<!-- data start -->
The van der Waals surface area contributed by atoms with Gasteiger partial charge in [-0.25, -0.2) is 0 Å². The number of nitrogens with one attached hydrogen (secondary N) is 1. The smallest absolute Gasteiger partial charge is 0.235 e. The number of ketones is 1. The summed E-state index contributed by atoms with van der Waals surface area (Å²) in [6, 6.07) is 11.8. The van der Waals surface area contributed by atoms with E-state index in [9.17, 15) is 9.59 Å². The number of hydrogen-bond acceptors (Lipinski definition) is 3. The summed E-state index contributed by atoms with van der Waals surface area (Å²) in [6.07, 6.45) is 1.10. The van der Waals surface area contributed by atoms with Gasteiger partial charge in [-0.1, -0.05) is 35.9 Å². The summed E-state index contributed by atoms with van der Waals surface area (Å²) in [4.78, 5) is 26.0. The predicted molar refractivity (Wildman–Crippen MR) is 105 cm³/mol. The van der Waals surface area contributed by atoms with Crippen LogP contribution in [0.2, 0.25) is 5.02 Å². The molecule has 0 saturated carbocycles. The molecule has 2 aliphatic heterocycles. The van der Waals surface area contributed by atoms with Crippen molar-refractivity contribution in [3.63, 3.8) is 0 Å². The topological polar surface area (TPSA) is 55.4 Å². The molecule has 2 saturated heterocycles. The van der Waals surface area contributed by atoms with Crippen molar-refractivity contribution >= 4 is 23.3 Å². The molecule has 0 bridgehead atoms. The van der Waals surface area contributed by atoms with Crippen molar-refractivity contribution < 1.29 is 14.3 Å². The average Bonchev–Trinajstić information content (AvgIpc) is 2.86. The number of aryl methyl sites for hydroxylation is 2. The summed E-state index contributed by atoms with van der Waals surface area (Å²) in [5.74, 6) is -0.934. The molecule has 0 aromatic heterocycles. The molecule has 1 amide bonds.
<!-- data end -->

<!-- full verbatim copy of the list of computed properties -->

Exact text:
The van der Waals surface area contributed by atoms with Gasteiger partial charge in [-0.25, -0.2) is 0 Å². The number of nitrogens with one attached hydrogen (secondary N) is 1. The smallest absolute Gasteiger partial charge is 0.235 e. The number of ketones is 1. The summed E-state index contributed by atoms with van der Waals surface area (Å²) in [6, 6.07) is 11.8. The van der Waals surface area contributed by atoms with E-state index in [9.17, 15) is 9.59 Å². The number of hydrogen-bond acceptors (Lipinski definition) is 3. The summed E-state index contributed by atoms with van der Waals surface area (Å²) in [6.07, 6.45) is 1.10. The van der Waals surface area contributed by atoms with Gasteiger partial charge in [-0.1, -0.05) is 35.9 Å². The summed E-state index contributed by atoms with van der Waals surface area (Å²) in [4.78, 5) is 26.0. The predicted molar refractivity (Wildman–Crippen MR) is 105 cm³/mol. The van der Waals surface area contributed by atoms with Crippen LogP contribution in [0.2, 0.25) is 5.02 Å². The molecule has 0 saturated carbocycles. The molecule has 2 aliphatic heterocycles. The van der Waals surface area contributed by atoms with Crippen molar-refractivity contribution in [3.63, 3.8) is 0 Å². The topological polar surface area (TPSA) is 55.4 Å². The molecule has 2 saturated heterocycles. The van der Waals surface area contributed by atoms with Crippen molar-refractivity contribution >= 4 is 23.3 Å². The molecule has 0 bridgehead atoms. The van der Waals surface area contributed by atoms with Crippen molar-refractivity contribution < 1.29 is 14.3 Å². The average Bonchev–Trinajstić information content (AvgIpc) is 2.86. The number of aryl methyl sites for hydroxylation is 2. The summed E-state index contributed by atoms with van der Waals surface area (Å²) in [5.74, 6) is -0.934. The molecule has 0 aromatic heterocycles. The molecule has 1 amide bonds.